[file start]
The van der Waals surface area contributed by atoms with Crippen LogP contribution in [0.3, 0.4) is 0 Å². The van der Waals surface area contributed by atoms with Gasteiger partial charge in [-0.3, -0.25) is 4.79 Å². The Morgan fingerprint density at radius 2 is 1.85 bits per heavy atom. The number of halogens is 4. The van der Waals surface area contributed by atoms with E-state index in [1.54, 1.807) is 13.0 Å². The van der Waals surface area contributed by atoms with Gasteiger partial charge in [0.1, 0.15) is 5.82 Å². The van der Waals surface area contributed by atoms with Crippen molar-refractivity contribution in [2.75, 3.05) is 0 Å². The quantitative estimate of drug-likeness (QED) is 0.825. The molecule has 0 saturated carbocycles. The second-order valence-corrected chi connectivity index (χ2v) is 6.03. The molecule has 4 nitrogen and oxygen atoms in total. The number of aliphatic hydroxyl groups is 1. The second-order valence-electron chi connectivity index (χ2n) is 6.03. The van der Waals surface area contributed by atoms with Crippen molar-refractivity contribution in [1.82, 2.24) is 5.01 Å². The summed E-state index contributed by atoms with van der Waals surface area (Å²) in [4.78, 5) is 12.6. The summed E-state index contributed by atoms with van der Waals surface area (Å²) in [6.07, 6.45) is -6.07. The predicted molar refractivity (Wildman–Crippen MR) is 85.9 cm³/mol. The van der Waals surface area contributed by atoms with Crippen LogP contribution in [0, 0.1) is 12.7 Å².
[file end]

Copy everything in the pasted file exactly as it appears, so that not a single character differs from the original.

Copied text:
The van der Waals surface area contributed by atoms with Crippen LogP contribution in [0.3, 0.4) is 0 Å². The van der Waals surface area contributed by atoms with Gasteiger partial charge in [-0.3, -0.25) is 4.79 Å². The Morgan fingerprint density at radius 2 is 1.85 bits per heavy atom. The number of halogens is 4. The van der Waals surface area contributed by atoms with E-state index in [1.54, 1.807) is 13.0 Å². The van der Waals surface area contributed by atoms with Gasteiger partial charge in [0.1, 0.15) is 5.82 Å². The van der Waals surface area contributed by atoms with Crippen molar-refractivity contribution in [2.75, 3.05) is 0 Å². The quantitative estimate of drug-likeness (QED) is 0.825. The molecule has 0 saturated carbocycles. The second-order valence-corrected chi connectivity index (χ2v) is 6.03. The molecule has 4 nitrogen and oxygen atoms in total. The number of aliphatic hydroxyl groups is 1. The second-order valence-electron chi connectivity index (χ2n) is 6.03. The van der Waals surface area contributed by atoms with Crippen molar-refractivity contribution in [1.82, 2.24) is 5.01 Å². The summed E-state index contributed by atoms with van der Waals surface area (Å²) in [4.78, 5) is 12.6. The summed E-state index contributed by atoms with van der Waals surface area (Å²) in [6.07, 6.45) is -6.07. The predicted molar refractivity (Wildman–Crippen MR) is 85.9 cm³/mol. The van der Waals surface area contributed by atoms with Crippen LogP contribution in [0, 0.1) is 12.7 Å².